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Ralph Adams Cram

(1863—1942)


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(1863–1942).

Leading Gothic Revivalist in the USA, much influenced by the works of Bodley, Morris, and Ruskin. He went into partnership with Charles Francis Wentworth (1861–97) in 1889, and together they built the Episcopalian Church of All Saints, Ashmont, Dorchester, Boston, MA (1891–1913). This brought them fame and attracted the gifted Bertram Grosvenor Goodhue (1869–1924) to join them as a partner in the firm, renamed Cram, Wentworth, & Goodhue (1892–1914). After Wentworth's early death Frank Ferguson (1861–1926) joined the partnership, and Cram, Goodhue, & Ferguson rose to national pre-eminence with two important commissions: the master-plan and chapel for the US Military Academy, West Point, NY (1903–14), and the Church of St Thomas, Fifth Avenue, NYC (1906–14). The church is one of the finest works of the Arts-and-Crafts and Gothic Revival styles in America. The Graduate School Complex and Chapel at Princeton University (1911–29) were sophisticated designs, but Cram's greatest achievement (1915–41) is undoubtedly the project for the completion and Gothicizing of the Cathedral of St John the Divine, Morningside Heights, NYC, begun in a Byzantine Romanesque style in 1892 to designs by Heins and Lafarge. A respected scholar, Cram was the author of Church Building (1901) and The Substance of Gothic (1917) among other important works.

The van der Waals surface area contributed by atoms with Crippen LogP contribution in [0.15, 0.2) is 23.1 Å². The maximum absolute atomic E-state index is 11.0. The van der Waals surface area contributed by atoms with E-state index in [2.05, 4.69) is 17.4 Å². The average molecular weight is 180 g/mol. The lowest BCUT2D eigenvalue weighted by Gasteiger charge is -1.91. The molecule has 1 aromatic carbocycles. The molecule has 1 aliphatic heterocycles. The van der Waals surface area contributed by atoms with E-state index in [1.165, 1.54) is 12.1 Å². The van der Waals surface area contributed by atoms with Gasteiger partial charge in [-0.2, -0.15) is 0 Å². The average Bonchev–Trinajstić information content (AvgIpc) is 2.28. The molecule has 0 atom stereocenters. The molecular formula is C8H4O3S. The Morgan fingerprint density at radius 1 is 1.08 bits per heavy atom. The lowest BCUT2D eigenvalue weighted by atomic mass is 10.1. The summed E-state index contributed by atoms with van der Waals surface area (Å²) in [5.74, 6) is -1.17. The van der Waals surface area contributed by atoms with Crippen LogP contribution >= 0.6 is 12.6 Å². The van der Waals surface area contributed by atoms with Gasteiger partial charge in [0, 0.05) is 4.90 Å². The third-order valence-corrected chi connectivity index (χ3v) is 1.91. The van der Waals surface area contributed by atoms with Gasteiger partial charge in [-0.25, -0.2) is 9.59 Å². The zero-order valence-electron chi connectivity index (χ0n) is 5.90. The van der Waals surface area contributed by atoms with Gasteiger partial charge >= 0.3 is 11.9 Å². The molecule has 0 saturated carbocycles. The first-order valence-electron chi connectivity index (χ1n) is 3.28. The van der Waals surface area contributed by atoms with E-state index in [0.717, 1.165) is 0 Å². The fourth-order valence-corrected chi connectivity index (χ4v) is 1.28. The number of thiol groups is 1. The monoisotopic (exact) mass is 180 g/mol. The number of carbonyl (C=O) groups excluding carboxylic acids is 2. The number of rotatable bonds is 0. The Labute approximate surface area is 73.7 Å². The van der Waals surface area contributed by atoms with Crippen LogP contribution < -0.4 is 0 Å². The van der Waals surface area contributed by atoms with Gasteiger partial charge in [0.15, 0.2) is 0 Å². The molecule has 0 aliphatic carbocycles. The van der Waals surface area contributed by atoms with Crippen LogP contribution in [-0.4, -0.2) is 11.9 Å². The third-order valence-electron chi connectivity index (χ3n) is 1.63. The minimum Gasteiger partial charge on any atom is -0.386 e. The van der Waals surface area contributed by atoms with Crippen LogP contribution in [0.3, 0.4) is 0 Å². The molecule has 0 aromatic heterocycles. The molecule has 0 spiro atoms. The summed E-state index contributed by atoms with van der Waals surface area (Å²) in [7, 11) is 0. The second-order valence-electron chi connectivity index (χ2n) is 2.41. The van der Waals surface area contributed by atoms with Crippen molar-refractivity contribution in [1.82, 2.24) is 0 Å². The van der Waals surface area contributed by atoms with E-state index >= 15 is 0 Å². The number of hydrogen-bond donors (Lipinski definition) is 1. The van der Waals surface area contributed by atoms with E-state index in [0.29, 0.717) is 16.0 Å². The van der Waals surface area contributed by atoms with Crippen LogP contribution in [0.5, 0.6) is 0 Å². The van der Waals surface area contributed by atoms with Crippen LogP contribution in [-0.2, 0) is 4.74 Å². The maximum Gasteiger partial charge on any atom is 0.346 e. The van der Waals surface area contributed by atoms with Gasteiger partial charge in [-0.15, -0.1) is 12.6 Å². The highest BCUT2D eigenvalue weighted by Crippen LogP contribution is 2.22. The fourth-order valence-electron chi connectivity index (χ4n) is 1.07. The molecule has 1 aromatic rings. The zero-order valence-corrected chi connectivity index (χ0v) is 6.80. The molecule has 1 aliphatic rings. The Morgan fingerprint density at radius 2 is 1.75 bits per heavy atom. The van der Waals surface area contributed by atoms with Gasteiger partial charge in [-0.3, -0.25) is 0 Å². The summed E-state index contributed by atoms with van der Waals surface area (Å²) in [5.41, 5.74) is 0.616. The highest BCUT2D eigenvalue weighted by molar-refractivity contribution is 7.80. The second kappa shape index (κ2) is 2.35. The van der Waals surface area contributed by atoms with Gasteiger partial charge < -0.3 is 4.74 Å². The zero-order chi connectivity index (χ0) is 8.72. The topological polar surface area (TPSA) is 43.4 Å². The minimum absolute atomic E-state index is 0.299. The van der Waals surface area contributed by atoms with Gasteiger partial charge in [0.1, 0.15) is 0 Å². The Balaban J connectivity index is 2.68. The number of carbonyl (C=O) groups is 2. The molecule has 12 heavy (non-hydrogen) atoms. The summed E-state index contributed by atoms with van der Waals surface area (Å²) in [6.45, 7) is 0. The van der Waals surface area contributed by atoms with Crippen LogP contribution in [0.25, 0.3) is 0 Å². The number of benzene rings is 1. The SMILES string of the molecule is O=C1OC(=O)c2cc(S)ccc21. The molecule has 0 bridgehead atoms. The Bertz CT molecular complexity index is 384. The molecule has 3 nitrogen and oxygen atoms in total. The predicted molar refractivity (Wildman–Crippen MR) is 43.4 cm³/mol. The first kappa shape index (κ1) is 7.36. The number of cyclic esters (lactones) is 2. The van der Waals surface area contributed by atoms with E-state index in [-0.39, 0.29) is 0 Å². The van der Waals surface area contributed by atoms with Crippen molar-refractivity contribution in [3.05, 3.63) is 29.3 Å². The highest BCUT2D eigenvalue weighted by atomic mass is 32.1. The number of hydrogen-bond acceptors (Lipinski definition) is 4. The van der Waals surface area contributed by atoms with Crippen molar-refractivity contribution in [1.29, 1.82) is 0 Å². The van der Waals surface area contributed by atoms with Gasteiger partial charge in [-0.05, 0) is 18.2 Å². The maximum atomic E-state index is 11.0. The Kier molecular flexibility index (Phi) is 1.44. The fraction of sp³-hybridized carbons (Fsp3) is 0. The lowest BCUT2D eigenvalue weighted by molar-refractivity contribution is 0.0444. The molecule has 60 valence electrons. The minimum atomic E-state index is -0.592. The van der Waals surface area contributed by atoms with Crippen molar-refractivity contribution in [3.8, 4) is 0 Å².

Cram (1924, 1925, 1930, 1966, 1967, 1969);A. Daniel (1980);Muccigrosso (1980);North (1931);Shand-Tucci (1975, 1994);D. Watkin (1986)

Subjects: Architecture — Art.


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